Aside from the sheer excitement of seeing parents, grandparents, and kids smile when they saw and purchased the book, it was surreal to see that people assigned value to my signature. I’d signed copies of my novel before, but rarely handed them to buyers directly—and those that did receive the novel directly from me were people I know, which makes the signature feel even less like an autograph.
But even as I wrote my name over and over on the title page of each book with personalized notes, it occurred to me—it’s just my name. The same name that goes on each waiver I’ve signed. Each petition I’ve signed. Each contract I’ve signed. Each letter I’ve signed. What makes my signature more important when it’s on a title page?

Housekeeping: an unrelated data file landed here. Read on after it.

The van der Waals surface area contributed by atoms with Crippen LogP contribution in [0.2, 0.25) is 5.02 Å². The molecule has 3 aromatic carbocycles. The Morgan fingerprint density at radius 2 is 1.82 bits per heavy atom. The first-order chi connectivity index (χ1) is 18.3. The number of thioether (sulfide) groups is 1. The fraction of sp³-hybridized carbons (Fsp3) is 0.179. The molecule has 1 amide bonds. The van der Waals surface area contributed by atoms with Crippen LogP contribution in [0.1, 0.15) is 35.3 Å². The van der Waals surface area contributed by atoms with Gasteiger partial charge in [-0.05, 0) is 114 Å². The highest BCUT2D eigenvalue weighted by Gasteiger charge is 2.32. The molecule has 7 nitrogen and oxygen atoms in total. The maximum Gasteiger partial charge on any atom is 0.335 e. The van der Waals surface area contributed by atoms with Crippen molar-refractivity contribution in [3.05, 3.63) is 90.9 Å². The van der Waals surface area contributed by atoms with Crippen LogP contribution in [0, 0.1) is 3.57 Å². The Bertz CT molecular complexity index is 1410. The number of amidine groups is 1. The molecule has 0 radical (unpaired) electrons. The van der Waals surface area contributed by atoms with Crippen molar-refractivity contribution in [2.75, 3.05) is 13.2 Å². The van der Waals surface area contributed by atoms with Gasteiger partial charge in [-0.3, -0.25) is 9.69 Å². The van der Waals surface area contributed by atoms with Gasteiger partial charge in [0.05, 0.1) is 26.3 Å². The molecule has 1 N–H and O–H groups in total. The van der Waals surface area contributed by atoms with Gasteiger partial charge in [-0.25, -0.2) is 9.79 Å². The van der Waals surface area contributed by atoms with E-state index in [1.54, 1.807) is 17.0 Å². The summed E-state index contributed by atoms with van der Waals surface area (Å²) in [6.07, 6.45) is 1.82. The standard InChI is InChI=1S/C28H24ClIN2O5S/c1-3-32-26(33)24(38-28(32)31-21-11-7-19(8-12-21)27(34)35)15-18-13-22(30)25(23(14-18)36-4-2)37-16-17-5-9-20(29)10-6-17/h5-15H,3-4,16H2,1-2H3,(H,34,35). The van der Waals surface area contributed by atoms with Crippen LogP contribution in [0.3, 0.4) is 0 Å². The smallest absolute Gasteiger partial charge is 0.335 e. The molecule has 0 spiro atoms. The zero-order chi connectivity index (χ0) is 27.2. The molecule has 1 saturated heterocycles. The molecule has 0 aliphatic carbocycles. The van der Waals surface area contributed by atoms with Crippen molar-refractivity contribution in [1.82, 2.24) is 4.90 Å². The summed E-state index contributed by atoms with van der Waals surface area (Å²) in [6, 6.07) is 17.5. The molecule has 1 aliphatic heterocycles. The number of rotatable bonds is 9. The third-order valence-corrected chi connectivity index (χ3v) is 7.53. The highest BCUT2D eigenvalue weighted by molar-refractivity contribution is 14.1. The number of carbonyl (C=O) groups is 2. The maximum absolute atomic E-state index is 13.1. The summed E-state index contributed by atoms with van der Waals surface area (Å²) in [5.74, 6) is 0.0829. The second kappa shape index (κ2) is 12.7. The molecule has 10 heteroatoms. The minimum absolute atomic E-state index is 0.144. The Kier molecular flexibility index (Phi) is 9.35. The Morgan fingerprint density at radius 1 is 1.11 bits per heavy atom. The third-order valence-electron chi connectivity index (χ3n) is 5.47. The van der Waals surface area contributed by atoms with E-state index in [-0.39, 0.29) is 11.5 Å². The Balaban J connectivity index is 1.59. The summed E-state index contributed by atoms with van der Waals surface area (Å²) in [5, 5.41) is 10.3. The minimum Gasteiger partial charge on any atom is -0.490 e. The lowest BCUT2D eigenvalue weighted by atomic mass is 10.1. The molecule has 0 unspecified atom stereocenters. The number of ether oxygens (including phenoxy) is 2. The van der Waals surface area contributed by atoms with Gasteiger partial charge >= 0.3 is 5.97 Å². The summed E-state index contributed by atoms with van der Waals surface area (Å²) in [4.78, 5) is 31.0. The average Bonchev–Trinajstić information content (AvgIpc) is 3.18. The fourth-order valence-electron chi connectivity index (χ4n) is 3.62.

After all, what does a signature mean?
A signature is like a written oath. We sign formal agreements to indicate that the words in the document are binding. We sign letters to ensure that the preceding words are ours.
An autograph is the same… plus a flair.
It carries the same weight as any other signing of your name—only it represents something fully original and unique to you. It signifies that the work, the time, and the ownership of this creation are fully yours—and like an agreement, you stand behind it.
I think we would all work harder at the various tasks before us if every one of them required our autograph. You see, some people believe a signature becomes an autograph only when you accumulate a certain number of fans or groupies. I believe the difference between a signature and an autograph lies in the degree of ownership that you take over the article being signed.